Individually, through NHAEON and through her singular office as elected city clerk, Joseph has taken on the mission of civic education. She has noticed the gradual shift in campaigning and organizing beyond the usual means of Creole radio, which is still a vital medium for elections in North Miami and North Miami Beach. Joseph wants to ensure that all information being disseminated is accurate.
“I have noticed shifting is engagement of Haitian Americans in political process,” she said. “They are getting more involved. I have seen more Haitian Americans, especially younger ones, getting more involved in campaigns. Our involvement has grown from staying on the sidelines to being part of the process. Decisions made on TPS [Temporary Protective Status] affect many people, but I can’t say it’s the only thing. We’re trying to spread the message. People need to be informed, empowered and engaged.”
Ethnic groups sticking together have been a political building block for 150 years, whether among the Irish and Italians in New York, Boston and Chicago, or the Cubans in Miami as they progress, sometimes fitfully, into American society.
Metellus herself illuminated this in a report made in partnership with FIU’s Metropolitan Center, “Progress and Unmet Challenges: Sant La’s Profile of The Haitian Community of Miami Dade 2010-2015.” The report documented the progress that’s been made thus far into the middle class, but also its continuing lag, with median income 21% lower than the county’s average and a cost-burdened housing cost of 58.3% for owner-occupied dwellings and 75.3% renter-occupied.
Racial inequality in South Florida is well documented, locally and nationally. Last year Ohio State University issued a study entitled “The Color of Wealth in Miami” that documents the yawning wealth gap across households. The study found a median household net worth of $107,000 for whites, $3,700 for Black Americans, $12,000 for Caribbeans and $22,000 for Cubans. For the college-educated, the median was $301,000 for whites, $87,500 for Hispanics, and $32,000 for Blacks.
Miami is among the nation’s most unequal median income metropolitan areas, but it is of course not alone. The Federal Reserve Bank of Boston in 2017 reported the median net worth of Boston white households at $247,000 and Black households at $8.
“Racism is an issue,” said Desulme.
Politics in North Miami Beach is famously nasty, and perceived racism and ethnic prejudices only poison things further. In June 2019, the North Miami Beach commission at Michael Joseph’s behest voted to censure Mayor DeFillipo for insulting Haitian Americans after he wrote that the city fired its city clerk to “put in a person of there [sic] own heritage to do what they want!!!” in a Facebook post. DeFillipo, for his part, in late 2018 filed a $2 million defamation suit against the American Federation of State, County, and Municipal Employees (AFSCME) for a mailer suggesting that “Tony DeFilippo’s [sic] Crime Family is asking for your support.” De Fillipo’s family has been in North Miami Beach since 1950, and his father was also a city commissioner.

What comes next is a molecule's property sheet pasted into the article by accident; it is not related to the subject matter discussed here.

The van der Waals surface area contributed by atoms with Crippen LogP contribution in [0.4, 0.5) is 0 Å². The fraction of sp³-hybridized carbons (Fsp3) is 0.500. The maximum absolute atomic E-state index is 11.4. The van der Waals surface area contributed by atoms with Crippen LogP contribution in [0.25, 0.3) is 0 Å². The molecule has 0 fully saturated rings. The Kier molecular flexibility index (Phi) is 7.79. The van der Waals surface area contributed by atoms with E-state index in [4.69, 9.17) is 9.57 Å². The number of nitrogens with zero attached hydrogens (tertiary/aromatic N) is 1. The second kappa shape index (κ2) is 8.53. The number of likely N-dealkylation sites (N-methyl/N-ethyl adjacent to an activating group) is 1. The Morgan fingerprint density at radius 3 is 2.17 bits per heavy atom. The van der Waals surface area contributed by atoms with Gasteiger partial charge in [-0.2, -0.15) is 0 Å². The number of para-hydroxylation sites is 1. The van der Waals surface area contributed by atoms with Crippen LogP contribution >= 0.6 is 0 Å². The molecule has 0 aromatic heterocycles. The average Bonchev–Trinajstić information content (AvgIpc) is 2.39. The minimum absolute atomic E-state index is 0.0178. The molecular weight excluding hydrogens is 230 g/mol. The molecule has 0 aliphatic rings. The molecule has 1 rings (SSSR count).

The union instantly denounced the mailer, which listed the union’s PAC as a financial backer, ordered a cease-and-desist and filed police reports. As it happens, the union has endorsed both DeFillipo and Joseph this year. Fleurimond, DeFillipo and Joseph have also voted for or advocated in common cause for Dezer Development and a new Washington Park community center, for which Joseph says he secured significant funding and may break ground next year.
Said DeFillipo: “I am mayor for all the people. Please quote me on that.”
Some residents at the early voting site at North Miami Public Library were met by individuals handing out a “Quick Pick Voter Guide” stating “Your City = Your Voice!” and “Non Partisan. For the People.” It said it was paid for by New Direction Florida, and came with a slate of recommendations: DeFillipo for mayor, Raulson for Group 3, Spektor for Group 5 and Ortega for Group 7. Such a slate would reduce the Haitian American presence on the seven-member commission to 3-1.
Whatever the outcome, former North Miami Mayor Andre Pierre, who had his own share of controversies a decade ago, is heartened by what he sees in NHAEON and its youngest generation of emerging leaders.
Said, Pierre, an immigration lawyer who was in on NHAEON’s founding, “We are a young, progressive, aggressive, still learning organization. We have a lot of young leaders in their late 20s and early 30s, leading us to a land of milk and honey. Back then we were reactional kinds of leaders, fighting for immigration issues, Temporary Protective Status and such things. Now we can be at the table making demands not just for our community, but for the community at large. Although we are Haitian Americans, we are Americans, leading American cities.”